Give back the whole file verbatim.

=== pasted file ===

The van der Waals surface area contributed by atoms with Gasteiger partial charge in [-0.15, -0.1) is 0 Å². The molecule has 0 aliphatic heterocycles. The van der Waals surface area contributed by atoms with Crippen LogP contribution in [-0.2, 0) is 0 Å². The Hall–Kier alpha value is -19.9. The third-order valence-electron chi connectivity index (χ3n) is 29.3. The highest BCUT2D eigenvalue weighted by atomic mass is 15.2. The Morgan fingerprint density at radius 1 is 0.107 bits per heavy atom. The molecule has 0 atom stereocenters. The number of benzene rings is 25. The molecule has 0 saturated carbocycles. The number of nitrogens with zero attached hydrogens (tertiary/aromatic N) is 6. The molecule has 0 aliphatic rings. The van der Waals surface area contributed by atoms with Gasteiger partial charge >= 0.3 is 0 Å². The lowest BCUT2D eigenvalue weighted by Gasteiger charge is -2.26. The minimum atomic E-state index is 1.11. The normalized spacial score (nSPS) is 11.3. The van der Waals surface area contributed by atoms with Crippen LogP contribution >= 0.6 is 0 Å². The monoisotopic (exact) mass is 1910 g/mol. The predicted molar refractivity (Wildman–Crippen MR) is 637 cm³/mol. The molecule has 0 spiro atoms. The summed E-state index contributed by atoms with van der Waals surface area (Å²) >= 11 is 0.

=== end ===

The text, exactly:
The van der Waals surface area contributed by atoms with Gasteiger partial charge in [-0.15, -0.1) is 0 Å². The molecule has 0 aliphatic heterocycles. The van der Waals surface area contributed by atoms with Crippen LogP contribution in [-0.2, 0) is 0 Å². The Hall–Kier alpha value is -19.9. The third-order valence-electron chi connectivity index (χ3n) is 29.3. The highest BCUT2D eigenvalue weighted by atomic mass is 15.2. The Morgan fingerprint density at radius 1 is 0.107 bits per heavy atom. The molecule has 0 atom stereocenters. The number of benzene rings is 25. The molecule has 0 saturated carbocycles. The number of nitrogens with zero attached hydrogens (tertiary/aromatic N) is 6. The molecule has 0 aliphatic rings. The van der Waals surface area contributed by atoms with Gasteiger partial charge >= 0.3 is 0 Å². The lowest BCUT2D eigenvalue weighted by Gasteiger charge is -2.26. The minimum atomic E-state index is 1.11. The normalized spacial score (nSPS) is 11.3. The van der Waals surface area contributed by atoms with Crippen LogP contribution >= 0.6 is 0 Å². The monoisotopic (exact) mass is 1910 g/mol. The predicted molar refractivity (Wildman–Crippen MR) is 637 cm³/mol. The molecule has 0 spiro atoms. The summed E-state index contributed by atoms with van der Waals surface area (Å²) >= 11 is 0.